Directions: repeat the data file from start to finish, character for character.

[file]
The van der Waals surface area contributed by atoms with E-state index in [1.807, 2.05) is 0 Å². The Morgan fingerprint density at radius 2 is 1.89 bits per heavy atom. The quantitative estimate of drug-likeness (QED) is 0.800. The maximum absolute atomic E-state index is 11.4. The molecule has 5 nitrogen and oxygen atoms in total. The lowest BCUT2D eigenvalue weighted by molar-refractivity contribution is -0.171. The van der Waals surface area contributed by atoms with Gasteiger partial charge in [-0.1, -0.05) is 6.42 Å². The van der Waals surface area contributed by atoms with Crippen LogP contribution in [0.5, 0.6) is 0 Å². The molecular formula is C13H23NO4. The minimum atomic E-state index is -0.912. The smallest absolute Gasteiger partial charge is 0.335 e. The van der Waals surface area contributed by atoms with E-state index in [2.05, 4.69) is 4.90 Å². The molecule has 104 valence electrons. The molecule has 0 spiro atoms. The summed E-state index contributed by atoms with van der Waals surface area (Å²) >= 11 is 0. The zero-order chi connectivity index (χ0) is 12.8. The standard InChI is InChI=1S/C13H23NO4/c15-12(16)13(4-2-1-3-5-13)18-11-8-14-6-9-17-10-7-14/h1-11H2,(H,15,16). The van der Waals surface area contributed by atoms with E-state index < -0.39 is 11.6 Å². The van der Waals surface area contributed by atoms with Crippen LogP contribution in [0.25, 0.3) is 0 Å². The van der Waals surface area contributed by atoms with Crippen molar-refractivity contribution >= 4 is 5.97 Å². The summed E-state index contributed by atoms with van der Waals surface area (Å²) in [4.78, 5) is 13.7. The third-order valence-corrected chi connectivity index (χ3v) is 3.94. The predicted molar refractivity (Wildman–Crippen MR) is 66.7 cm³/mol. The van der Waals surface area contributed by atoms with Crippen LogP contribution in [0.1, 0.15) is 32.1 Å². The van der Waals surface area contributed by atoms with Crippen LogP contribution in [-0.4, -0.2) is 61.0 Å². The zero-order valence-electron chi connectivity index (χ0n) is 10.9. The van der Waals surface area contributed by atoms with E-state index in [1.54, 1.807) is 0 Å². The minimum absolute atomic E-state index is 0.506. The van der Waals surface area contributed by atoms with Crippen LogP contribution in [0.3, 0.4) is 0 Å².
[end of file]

The van der Waals surface area contributed by atoms with E-state index in [1.807, 2.05) is 0 Å². The Morgan fingerprint density at radius 2 is 1.89 bits per heavy atom. The quantitative estimate of drug-likeness (QED) is 0.800. The maximum absolute atomic E-state index is 11.4. The molecule has 5 nitrogen and oxygen atoms in total. The lowest BCUT2D eigenvalue weighted by molar-refractivity contribution is -0.171. The van der Waals surface area contributed by atoms with Gasteiger partial charge in [-0.1, -0.05) is 6.42 Å². The van der Waals surface area contributed by atoms with Crippen LogP contribution in [0.5, 0.6) is 0 Å². The molecular formula is C13H23NO4. The minimum atomic E-state index is -0.912. The smallest absolute Gasteiger partial charge is 0.335 e. The van der Waals surface area contributed by atoms with E-state index in [2.05, 4.69) is 4.90 Å². The molecule has 104 valence electrons. The molecule has 0 spiro atoms. The summed E-state index contributed by atoms with van der Waals surface area (Å²) >= 11 is 0. The zero-order chi connectivity index (χ0) is 12.8. The standard InChI is InChI=1S/C13H23NO4/c15-12(16)13(4-2-1-3-5-13)18-11-8-14-6-9-17-10-7-14/h1-11H2,(H,15,16). The van der Waals surface area contributed by atoms with E-state index < -0.39 is 11.6 Å². The van der Waals surface area contributed by atoms with Crippen LogP contribution in [0.25, 0.3) is 0 Å². The van der Waals surface area contributed by atoms with Crippen molar-refractivity contribution >= 4 is 5.97 Å². The summed E-state index contributed by atoms with van der Waals surface area (Å²) in [4.78, 5) is 13.7. The third-order valence-corrected chi connectivity index (χ3v) is 3.94. The predicted molar refractivity (Wildman–Crippen MR) is 66.7 cm³/mol. The van der Waals surface area contributed by atoms with Crippen LogP contribution in [0.1, 0.15) is 32.1 Å². The van der Waals surface area contributed by atoms with Crippen LogP contribution in [-0.4, -0.2) is 61.0 Å². The zero-order valence-electron chi connectivity index (χ0n) is 10.9. The van der Waals surface area contributed by atoms with E-state index in [1.54, 1.807) is 0 Å². The minimum absolute atomic E-state index is 0.506. The van der Waals surface area contributed by atoms with Crippen LogP contribution in [0.3, 0.4) is 0 Å².